- Indiana is one of just three states without a centralized crime collection program certified by the FBI. Only about 30 percent of Indiana’s law enforcement agencies collect and report data voluntarily for the FBI’s Uniform Crime Report.
The Indiana Sexual Violence Primary Prevention Council, facilitated by the Indiana State Department of Health, includes a coalition of organizations around the state that are taking steps to address the problem. As part of a five-year “Indiana Sexual Violence Prevention Plan,” the state is working toward improving data collection to get a more accurate indication of the problem. The plan also includes support to a variety of prevention initiatives and programs around the state, providing grants of $10,000 to $15,000 to several individual organizations. The plan also calls for new legislation supporting prevention efforts.
The report concludes with recommendations for researchers, school officials and policymakers, such as closer work between researchers and policymakers to better measure the scope of sexual violence and promoting successful strategies used in other states. The recommendations include:
- Researchers working with policymakers to develop a uniform survey measuring sexual violence in each state and encouraging better study into the prevalence of sexual violence on minority and disabled populations.
- School-based initiatives, including age-appropriate prevention efforts as part of the K-12 curriculum; interpersonal respect and positive sexual norms campaigns as part of the high school curriculum; and involving older students in school-based prevention efforts to provide role models for younger students.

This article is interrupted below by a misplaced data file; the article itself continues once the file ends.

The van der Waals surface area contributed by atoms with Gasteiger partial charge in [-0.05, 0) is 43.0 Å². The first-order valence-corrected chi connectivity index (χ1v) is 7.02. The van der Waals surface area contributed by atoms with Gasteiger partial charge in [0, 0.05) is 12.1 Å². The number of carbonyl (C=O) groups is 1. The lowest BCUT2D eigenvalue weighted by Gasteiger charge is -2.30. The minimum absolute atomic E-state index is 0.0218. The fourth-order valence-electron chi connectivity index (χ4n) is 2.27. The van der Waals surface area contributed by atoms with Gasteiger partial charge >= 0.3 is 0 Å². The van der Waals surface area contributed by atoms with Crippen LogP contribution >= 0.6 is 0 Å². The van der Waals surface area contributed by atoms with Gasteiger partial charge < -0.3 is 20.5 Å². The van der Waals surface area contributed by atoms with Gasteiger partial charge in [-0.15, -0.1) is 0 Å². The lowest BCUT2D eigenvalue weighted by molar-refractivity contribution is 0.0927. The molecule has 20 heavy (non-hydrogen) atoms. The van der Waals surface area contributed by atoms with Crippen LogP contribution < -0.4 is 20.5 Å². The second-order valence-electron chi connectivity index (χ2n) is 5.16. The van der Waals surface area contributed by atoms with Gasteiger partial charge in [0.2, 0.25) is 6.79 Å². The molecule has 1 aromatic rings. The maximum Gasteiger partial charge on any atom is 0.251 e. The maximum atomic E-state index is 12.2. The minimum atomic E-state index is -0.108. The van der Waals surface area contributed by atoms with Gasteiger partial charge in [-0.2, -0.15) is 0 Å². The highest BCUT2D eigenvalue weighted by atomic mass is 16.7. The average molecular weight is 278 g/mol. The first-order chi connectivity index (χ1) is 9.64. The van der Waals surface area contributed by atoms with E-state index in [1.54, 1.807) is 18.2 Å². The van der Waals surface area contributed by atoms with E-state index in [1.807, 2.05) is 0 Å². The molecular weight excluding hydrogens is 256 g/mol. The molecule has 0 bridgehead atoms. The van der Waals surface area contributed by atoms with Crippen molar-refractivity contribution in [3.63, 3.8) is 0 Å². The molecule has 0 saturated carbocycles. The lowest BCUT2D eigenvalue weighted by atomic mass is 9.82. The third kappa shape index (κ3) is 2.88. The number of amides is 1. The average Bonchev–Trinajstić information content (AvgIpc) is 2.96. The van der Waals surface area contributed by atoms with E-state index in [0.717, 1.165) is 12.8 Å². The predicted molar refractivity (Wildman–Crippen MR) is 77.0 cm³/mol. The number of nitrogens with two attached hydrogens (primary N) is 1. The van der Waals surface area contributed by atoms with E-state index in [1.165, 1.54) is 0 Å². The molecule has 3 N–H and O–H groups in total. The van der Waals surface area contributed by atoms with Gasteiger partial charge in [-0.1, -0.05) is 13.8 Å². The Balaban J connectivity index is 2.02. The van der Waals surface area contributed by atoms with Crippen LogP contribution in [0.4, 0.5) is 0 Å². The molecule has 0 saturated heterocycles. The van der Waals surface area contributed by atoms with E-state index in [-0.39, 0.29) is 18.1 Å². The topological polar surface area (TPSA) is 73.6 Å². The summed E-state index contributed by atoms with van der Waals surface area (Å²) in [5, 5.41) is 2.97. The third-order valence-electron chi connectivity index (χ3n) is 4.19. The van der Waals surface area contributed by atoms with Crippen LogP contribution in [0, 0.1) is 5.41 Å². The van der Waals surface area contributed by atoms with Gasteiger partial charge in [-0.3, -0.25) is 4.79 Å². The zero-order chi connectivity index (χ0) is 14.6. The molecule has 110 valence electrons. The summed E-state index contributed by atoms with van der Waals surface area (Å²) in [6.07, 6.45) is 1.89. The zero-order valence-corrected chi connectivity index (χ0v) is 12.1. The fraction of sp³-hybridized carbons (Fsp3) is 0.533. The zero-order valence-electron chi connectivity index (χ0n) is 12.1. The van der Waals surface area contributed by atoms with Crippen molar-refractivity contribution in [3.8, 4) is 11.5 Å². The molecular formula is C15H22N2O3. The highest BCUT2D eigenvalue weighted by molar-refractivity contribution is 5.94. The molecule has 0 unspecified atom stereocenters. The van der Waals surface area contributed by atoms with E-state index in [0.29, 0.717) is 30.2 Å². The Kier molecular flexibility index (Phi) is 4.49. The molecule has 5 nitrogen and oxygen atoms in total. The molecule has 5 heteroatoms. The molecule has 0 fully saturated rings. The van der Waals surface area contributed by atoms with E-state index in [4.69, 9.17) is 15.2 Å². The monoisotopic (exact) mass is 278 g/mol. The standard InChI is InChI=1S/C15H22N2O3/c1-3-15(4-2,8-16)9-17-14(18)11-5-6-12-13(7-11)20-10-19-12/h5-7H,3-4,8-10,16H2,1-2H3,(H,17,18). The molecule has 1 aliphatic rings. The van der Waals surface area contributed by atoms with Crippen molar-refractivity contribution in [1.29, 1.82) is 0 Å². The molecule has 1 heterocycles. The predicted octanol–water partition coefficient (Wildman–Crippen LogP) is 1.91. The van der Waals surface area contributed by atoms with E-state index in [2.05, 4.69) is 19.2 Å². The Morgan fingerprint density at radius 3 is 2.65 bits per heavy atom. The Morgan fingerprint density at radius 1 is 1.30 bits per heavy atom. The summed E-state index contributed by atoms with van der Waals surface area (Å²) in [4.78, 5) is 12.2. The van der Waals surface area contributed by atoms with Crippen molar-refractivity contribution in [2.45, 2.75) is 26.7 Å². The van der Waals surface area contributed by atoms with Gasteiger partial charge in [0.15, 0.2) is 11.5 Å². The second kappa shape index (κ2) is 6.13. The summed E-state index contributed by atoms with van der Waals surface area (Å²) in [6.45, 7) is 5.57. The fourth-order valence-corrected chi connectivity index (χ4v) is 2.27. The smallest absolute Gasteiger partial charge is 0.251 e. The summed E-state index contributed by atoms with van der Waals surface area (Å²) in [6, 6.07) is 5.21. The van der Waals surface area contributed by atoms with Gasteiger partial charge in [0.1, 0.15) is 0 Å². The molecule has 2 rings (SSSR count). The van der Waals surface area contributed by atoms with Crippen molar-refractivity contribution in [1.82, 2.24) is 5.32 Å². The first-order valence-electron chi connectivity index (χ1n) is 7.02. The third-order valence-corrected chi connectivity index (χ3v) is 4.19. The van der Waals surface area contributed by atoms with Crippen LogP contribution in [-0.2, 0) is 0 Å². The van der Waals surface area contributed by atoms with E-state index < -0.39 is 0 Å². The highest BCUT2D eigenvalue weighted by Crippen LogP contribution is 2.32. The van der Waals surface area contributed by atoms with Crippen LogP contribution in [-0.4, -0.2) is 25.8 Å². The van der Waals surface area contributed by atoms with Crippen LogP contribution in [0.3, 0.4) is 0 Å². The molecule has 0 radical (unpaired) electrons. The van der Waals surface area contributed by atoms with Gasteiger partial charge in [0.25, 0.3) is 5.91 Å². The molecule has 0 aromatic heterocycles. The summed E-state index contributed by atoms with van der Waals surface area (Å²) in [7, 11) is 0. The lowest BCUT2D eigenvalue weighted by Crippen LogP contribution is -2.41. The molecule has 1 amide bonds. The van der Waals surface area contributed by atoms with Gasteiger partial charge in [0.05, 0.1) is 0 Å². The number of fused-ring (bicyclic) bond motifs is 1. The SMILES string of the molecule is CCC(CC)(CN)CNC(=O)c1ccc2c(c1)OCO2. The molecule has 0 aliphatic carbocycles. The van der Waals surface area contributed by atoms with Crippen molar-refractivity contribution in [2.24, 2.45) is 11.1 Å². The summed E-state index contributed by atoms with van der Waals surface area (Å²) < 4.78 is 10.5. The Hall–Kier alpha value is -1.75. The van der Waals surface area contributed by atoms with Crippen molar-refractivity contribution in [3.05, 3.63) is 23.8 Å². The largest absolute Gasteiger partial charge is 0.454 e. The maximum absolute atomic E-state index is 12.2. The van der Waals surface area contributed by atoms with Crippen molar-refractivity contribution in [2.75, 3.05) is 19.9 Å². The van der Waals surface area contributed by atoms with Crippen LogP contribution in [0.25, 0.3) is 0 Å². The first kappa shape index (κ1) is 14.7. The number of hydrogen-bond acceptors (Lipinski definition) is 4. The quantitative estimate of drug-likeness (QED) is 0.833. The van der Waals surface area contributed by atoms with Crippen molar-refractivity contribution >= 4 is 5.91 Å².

- School staff receiving training on conflict resolution that promotes positive behavior and condemns violence.
- Policymakers promoting statewide summits to discuss and promote sexual violence prevention initiatives while pushing legislatures to pass regulations establishing prevention programs.
- Policymakers familiarizing state officials and the public with successful policies and prevention efforts in other states while working with health care agencies, nonprofits, researchers and other experts to create comprehensive, fact-based and communitywide prevention initiatives.
CEEP, one of the country’s leading nonpartisan education policy and program evaluation centers, promotes and supports rigorous evaluation and research primarily, but not exclusively, for educational, human services and nonprofit organizations. Center projects address state, national and international education questions. CEEP is part of the IU School of Education.
The Kinsey Institute at Indiana University is dedicated to advancing sexual health and knowledge through research on sexual behavior, gender and reproduction.
The Indiana State Department of Health promotes and provides essential public health services to protect Indiana communities. For more information on sexual violence, visit www.statehealth.in.gov.